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. Last Updated: 07/27/2016

CFCs Confirmed As Ozone Killer

WASHINGTON -- Scientists at NASA's Goddard Space Flight Center say they have the first conclusive evidence that the Earth's protective ozone layer is being eroded by manmade chemical products and not by natural events like volcanic eruptions.

Data gathered by the National Aeronautics and Space Administration's Upper Atmosphere Research Satellite, they said, point to ozone-destroying chlorine in the stratosphere over Antarctica, along with fluorine. It is a coincidence, the scientists said at a news briefing Monday, that can be explained only by the breakdown of chlorofluorocarbons -- a compound that contains both elements, and the chief suspect in ozone destruction.

"We don't see any alternative (explanation)," said Dr. Mark Schoeberl, project scientist at Goddard's Laboratory for Atmospheres. "The data confirm that chlorofluorocarbons are the major source of chlorine in the stratosphere and are the cause of the ozone loss we are seeing (there)."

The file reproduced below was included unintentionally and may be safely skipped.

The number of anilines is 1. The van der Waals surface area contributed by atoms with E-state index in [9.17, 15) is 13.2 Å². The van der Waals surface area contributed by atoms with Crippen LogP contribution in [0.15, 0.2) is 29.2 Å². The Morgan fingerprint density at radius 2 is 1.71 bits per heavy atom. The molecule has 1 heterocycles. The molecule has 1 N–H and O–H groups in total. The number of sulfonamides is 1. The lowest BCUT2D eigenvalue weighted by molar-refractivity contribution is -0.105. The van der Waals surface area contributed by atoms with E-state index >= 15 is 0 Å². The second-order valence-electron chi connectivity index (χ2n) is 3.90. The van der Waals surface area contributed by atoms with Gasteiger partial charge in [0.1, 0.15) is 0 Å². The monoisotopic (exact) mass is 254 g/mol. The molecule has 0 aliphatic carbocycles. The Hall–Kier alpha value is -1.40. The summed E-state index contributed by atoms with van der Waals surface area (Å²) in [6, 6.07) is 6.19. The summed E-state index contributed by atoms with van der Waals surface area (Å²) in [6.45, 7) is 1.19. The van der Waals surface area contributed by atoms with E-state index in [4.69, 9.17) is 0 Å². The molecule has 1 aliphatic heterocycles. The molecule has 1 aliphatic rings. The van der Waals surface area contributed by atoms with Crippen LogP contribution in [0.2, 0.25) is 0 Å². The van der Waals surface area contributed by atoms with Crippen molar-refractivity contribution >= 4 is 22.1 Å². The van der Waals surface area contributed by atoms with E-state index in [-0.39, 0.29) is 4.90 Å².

"This is nailed," said his deputy, Dr. Anne Douglass. "There is no other possibility."

John Passacantando, executive director for Ozone Action, a Washington-based environmental group, welcomed the Goddard findings and urged accelerated international action to stop the manufacture and use of CFCs and their replacement by products less damaging to the ozone layer.

Schoeberl, however, said such measures are too costly to warrant moving faster. "I think if we stick to what we planned, that's pretty good, and the CFCs are going to come down," he said.

Chlorofluorocarbons are compounds invented in the 1930s as a safer alternative to the ammonia that was at the time used in refrigerators. The compounds have been used since as refrigerants, propellants in spray cans, and as cleaning agents.

Ozone is a three-atom form of oxygen. When formed naturally in the upper atmosphere, it acts as a barrier to harmful ultraviolet radiation from the sun.

When scientists noticed in the 1970s that the ozone layer seemed to be thinning each spring over the Antarctic, they began to suspect it was being broken down in a seasonal chemical reaction with chlorine faster than it could be replaced by nature.

As scientific support for the theory grew, governments responded. Since a 1987 treaty called the Montreal Protocol, 87 nations have agreed to halt production of CFCs by Jan. 1, 1996.